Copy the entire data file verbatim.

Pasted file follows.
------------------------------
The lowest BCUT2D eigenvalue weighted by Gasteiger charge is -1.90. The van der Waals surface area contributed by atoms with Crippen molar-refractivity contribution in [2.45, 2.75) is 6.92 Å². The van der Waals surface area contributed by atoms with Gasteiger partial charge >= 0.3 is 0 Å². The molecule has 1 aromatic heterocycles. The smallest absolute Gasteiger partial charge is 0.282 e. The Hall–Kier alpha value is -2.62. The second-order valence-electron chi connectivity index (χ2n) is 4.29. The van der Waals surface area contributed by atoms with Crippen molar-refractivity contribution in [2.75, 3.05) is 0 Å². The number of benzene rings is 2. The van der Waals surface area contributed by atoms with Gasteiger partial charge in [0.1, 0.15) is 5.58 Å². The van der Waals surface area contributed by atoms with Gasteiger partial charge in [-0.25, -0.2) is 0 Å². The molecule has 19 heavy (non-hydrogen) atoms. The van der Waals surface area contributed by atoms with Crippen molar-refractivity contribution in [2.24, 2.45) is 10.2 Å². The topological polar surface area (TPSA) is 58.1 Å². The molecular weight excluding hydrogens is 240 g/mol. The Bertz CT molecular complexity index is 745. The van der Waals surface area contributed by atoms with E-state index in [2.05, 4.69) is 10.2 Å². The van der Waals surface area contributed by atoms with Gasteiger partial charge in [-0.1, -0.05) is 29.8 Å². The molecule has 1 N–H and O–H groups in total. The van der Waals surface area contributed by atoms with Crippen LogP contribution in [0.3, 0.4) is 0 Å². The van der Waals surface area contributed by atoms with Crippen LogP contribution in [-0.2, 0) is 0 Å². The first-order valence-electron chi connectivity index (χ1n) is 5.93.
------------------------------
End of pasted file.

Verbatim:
The lowest BCUT2D eigenvalue weighted by Gasteiger charge is -1.90. The van der Waals surface area contributed by atoms with Crippen molar-refractivity contribution in [2.45, 2.75) is 6.92 Å². The van der Waals surface area contributed by atoms with Gasteiger partial charge >= 0.3 is 0 Å². The molecule has 1 aromatic heterocycles. The smallest absolute Gasteiger partial charge is 0.282 e. The Hall–Kier alpha value is -2.62. The second-order valence-electron chi connectivity index (χ2n) is 4.29. The van der Waals surface area contributed by atoms with Crippen molar-refractivity contribution in [2.75, 3.05) is 0 Å². The number of benzene rings is 2. The van der Waals surface area contributed by atoms with Gasteiger partial charge in [0.1, 0.15) is 5.58 Å². The van der Waals surface area contributed by atoms with Gasteiger partial charge in [-0.25, -0.2) is 0 Å². The molecule has 19 heavy (non-hydrogen) atoms. The van der Waals surface area contributed by atoms with Crippen molar-refractivity contribution in [2.24, 2.45) is 10.2 Å². The topological polar surface area (TPSA) is 58.1 Å². The molecular weight excluding hydrogens is 240 g/mol. The Bertz CT molecular complexity index is 745. The van der Waals surface area contributed by atoms with E-state index in [2.05, 4.69) is 10.2 Å². The van der Waals surface area contributed by atoms with Gasteiger partial charge in [-0.1, -0.05) is 29.8 Å². The molecule has 1 N–H and O–H groups in total. The van der Waals surface area contributed by atoms with Crippen LogP contribution in [0.3, 0.4) is 0 Å². The van der Waals surface area contributed by atoms with Crippen LogP contribution in [-0.2, 0) is 0 Å². The first-order valence-electron chi connectivity index (χ1n) is 5.93.